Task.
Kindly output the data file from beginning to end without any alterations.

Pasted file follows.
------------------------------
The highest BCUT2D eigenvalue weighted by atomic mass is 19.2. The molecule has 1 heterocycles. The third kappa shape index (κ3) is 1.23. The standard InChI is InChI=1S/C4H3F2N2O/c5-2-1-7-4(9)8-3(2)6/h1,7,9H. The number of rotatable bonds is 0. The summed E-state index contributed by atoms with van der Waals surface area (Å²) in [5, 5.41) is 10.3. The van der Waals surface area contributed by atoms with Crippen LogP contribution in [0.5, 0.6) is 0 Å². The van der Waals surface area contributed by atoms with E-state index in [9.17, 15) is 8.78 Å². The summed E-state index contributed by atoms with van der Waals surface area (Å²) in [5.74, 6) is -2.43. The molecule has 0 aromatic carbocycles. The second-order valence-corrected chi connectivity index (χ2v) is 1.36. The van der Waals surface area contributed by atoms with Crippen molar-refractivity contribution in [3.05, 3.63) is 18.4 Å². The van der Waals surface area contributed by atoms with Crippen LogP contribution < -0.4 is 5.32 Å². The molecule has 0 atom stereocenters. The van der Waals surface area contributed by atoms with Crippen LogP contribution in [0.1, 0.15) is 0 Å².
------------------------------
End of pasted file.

The highest BCUT2D eigenvalue weighted by atomic mass is 19.2. The molecule has 1 heterocycles. The third kappa shape index (κ3) is 1.23. The standard InChI is InChI=1S/C4H3F2N2O/c5-2-1-7-4(9)8-3(2)6/h1,7,9H. The number of rotatable bonds is 0. The summed E-state index contributed by atoms with van der Waals surface area (Å²) in [5, 5.41) is 10.3. The van der Waals surface area contributed by atoms with Crippen LogP contribution in [0.5, 0.6) is 0 Å². The van der Waals surface area contributed by atoms with E-state index in [9.17, 15) is 8.78 Å². The summed E-state index contributed by atoms with van der Waals surface area (Å²) in [5.74, 6) is -2.43. The molecule has 0 aromatic carbocycles. The second-order valence-corrected chi connectivity index (χ2v) is 1.36. The van der Waals surface area contributed by atoms with Crippen molar-refractivity contribution in [3.05, 3.63) is 18.4 Å². The van der Waals surface area contributed by atoms with Crippen LogP contribution < -0.4 is 5.32 Å². The molecule has 0 atom stereocenters. The van der Waals surface area contributed by atoms with Crippen LogP contribution in [0.1, 0.15) is 0 Å².